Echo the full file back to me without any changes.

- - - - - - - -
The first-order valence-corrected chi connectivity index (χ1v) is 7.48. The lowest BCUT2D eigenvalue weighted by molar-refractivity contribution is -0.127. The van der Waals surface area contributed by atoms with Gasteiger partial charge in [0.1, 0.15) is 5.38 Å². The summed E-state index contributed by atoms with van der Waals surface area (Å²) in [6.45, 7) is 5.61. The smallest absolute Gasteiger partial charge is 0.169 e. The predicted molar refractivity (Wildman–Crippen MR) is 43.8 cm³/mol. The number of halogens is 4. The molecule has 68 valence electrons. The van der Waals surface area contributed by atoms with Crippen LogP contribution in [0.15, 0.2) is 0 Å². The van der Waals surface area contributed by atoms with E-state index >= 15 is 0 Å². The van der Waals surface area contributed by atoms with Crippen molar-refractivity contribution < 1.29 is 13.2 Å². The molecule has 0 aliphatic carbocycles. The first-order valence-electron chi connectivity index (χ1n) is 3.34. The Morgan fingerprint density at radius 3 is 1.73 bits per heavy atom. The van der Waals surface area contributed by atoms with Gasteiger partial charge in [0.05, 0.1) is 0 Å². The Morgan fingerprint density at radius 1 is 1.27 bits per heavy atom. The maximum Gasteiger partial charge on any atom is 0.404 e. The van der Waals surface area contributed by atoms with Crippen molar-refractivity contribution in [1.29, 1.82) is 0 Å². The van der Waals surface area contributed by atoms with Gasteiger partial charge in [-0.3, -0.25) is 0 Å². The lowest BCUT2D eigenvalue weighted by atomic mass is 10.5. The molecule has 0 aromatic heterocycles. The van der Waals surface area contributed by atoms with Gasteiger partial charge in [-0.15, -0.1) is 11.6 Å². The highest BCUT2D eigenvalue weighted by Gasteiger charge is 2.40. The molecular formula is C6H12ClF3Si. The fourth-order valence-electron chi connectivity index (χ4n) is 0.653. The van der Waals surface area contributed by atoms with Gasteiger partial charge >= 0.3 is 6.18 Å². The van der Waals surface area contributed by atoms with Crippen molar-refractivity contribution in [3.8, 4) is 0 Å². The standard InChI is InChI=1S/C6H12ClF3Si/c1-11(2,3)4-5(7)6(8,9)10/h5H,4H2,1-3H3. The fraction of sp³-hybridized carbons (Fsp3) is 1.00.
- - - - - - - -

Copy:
The first-order valence-corrected chi connectivity index (χ1v) is 7.48. The lowest BCUT2D eigenvalue weighted by molar-refractivity contribution is -0.127. The van der Waals surface area contributed by atoms with Gasteiger partial charge in [0.1, 0.15) is 5.38 Å². The summed E-state index contributed by atoms with van der Waals surface area (Å²) in [6.45, 7) is 5.61. The smallest absolute Gasteiger partial charge is 0.169 e. The predicted molar refractivity (Wildman–Crippen MR) is 43.8 cm³/mol. The number of halogens is 4. The molecule has 68 valence electrons. The van der Waals surface area contributed by atoms with Crippen LogP contribution in [0.15, 0.2) is 0 Å². The van der Waals surface area contributed by atoms with E-state index >= 15 is 0 Å². The van der Waals surface area contributed by atoms with Crippen molar-refractivity contribution < 1.29 is 13.2 Å². The molecule has 0 aliphatic carbocycles. The first-order valence-electron chi connectivity index (χ1n) is 3.34. The Morgan fingerprint density at radius 3 is 1.73 bits per heavy atom. The van der Waals surface area contributed by atoms with Gasteiger partial charge in [0.05, 0.1) is 0 Å². The Morgan fingerprint density at radius 1 is 1.27 bits per heavy atom. The maximum Gasteiger partial charge on any atom is 0.404 e. The van der Waals surface area contributed by atoms with Crippen molar-refractivity contribution in [1.29, 1.82) is 0 Å². The van der Waals surface area contributed by atoms with Gasteiger partial charge in [-0.3, -0.25) is 0 Å². The lowest BCUT2D eigenvalue weighted by atomic mass is 10.5. The molecule has 0 aromatic heterocycles. The van der Waals surface area contributed by atoms with Gasteiger partial charge in [-0.15, -0.1) is 11.6 Å². The highest BCUT2D eigenvalue weighted by Gasteiger charge is 2.40. The molecular formula is C6H12ClF3Si. The fourth-order valence-electron chi connectivity index (χ4n) is 0.653. The van der Waals surface area contributed by atoms with Gasteiger partial charge >= 0.3 is 6.18 Å². The van der Waals surface area contributed by atoms with Crippen molar-refractivity contribution in [3.8, 4) is 0 Å². The standard InChI is InChI=1S/C6H12ClF3Si/c1-11(2,3)4-5(7)6(8,9)10/h5H,4H2,1-3H3. The fraction of sp³-hybridized carbons (Fsp3) is 1.00.